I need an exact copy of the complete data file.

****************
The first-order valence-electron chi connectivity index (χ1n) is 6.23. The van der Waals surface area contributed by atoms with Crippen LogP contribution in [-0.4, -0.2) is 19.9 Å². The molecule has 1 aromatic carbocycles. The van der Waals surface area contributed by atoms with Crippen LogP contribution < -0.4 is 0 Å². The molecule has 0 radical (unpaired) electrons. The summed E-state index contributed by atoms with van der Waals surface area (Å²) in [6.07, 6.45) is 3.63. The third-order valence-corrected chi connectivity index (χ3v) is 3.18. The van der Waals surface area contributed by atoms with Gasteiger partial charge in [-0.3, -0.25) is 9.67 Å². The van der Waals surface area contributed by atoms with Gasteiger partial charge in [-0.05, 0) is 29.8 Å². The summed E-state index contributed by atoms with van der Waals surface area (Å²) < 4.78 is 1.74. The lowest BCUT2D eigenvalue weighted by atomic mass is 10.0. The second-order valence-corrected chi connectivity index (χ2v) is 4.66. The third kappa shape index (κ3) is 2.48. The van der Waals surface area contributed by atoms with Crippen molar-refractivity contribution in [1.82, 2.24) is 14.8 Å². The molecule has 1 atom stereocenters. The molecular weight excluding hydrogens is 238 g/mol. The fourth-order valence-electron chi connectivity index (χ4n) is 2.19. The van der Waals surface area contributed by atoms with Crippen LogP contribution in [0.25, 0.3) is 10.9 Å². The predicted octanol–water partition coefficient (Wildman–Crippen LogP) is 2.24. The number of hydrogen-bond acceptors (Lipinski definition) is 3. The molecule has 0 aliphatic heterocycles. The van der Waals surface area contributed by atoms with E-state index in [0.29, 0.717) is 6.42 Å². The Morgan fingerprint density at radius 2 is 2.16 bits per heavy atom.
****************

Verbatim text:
The first-order valence-electron chi connectivity index (χ1n) is 6.23. The van der Waals surface area contributed by atoms with Crippen LogP contribution in [-0.4, -0.2) is 19.9 Å². The molecule has 1 aromatic carbocycles. The van der Waals surface area contributed by atoms with Crippen LogP contribution < -0.4 is 0 Å². The molecule has 0 radical (unpaired) electrons. The summed E-state index contributed by atoms with van der Waals surface area (Å²) in [6.07, 6.45) is 3.63. The third-order valence-corrected chi connectivity index (χ3v) is 3.18. The van der Waals surface area contributed by atoms with Gasteiger partial charge in [-0.3, -0.25) is 9.67 Å². The van der Waals surface area contributed by atoms with Gasteiger partial charge in [-0.05, 0) is 29.8 Å². The summed E-state index contributed by atoms with van der Waals surface area (Å²) < 4.78 is 1.74. The lowest BCUT2D eigenvalue weighted by atomic mass is 10.0. The second-order valence-corrected chi connectivity index (χ2v) is 4.66. The third kappa shape index (κ3) is 2.48. The van der Waals surface area contributed by atoms with Crippen molar-refractivity contribution in [1.82, 2.24) is 14.8 Å². The molecule has 1 atom stereocenters. The molecular weight excluding hydrogens is 238 g/mol. The fourth-order valence-electron chi connectivity index (χ4n) is 2.19. The van der Waals surface area contributed by atoms with Crippen LogP contribution in [0.25, 0.3) is 10.9 Å². The predicted octanol–water partition coefficient (Wildman–Crippen LogP) is 2.24. The number of hydrogen-bond acceptors (Lipinski definition) is 3. The molecule has 0 aliphatic heterocycles. The van der Waals surface area contributed by atoms with E-state index in [0.29, 0.717) is 6.42 Å². The Morgan fingerprint density at radius 2 is 2.16 bits per heavy atom.